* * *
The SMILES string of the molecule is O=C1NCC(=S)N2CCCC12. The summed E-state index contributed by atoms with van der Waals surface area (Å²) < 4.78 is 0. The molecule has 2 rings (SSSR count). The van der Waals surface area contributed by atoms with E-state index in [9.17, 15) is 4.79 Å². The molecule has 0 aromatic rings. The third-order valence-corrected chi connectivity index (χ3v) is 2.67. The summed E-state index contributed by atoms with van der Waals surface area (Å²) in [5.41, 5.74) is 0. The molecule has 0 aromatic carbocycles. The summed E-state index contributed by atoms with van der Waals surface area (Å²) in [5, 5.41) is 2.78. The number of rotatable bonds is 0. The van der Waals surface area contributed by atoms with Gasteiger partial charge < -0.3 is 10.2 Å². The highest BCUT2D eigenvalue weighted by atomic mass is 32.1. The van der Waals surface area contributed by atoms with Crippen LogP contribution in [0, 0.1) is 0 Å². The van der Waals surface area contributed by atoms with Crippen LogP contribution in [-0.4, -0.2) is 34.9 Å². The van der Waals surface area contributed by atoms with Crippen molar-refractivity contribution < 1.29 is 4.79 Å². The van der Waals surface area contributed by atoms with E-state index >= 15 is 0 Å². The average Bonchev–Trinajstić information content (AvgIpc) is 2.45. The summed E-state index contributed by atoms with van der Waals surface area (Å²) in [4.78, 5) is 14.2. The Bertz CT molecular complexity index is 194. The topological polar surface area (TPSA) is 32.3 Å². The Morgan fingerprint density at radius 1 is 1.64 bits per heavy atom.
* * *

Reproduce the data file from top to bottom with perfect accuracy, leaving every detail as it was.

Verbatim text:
The SMILES string of the molecule is O=C1NCC(=S)N2CCCC12. The summed E-state index contributed by atoms with van der Waals surface area (Å²) < 4.78 is 0. The molecule has 2 rings (SSSR count). The van der Waals surface area contributed by atoms with E-state index in [9.17, 15) is 4.79 Å². The molecule has 0 aromatic rings. The third-order valence-corrected chi connectivity index (χ3v) is 2.67. The summed E-state index contributed by atoms with van der Waals surface area (Å²) in [5.41, 5.74) is 0. The molecule has 0 aromatic carbocycles. The summed E-state index contributed by atoms with van der Waals surface area (Å²) in [5, 5.41) is 2.78. The number of rotatable bonds is 0. The van der Waals surface area contributed by atoms with Gasteiger partial charge < -0.3 is 10.2 Å². The highest BCUT2D eigenvalue weighted by atomic mass is 32.1. The van der Waals surface area contributed by atoms with Crippen LogP contribution in [0, 0.1) is 0 Å². The van der Waals surface area contributed by atoms with Crippen LogP contribution in [-0.4, -0.2) is 34.9 Å². The van der Waals surface area contributed by atoms with Crippen molar-refractivity contribution < 1.29 is 4.79 Å². The van der Waals surface area contributed by atoms with E-state index >= 15 is 0 Å². The average Bonchev–Trinajstić information content (AvgIpc) is 2.45. The summed E-state index contributed by atoms with van der Waals surface area (Å²) in [4.78, 5) is 14.2. The Bertz CT molecular complexity index is 194. The topological polar surface area (TPSA) is 32.3 Å². The Morgan fingerprint density at radius 1 is 1.64 bits per heavy atom.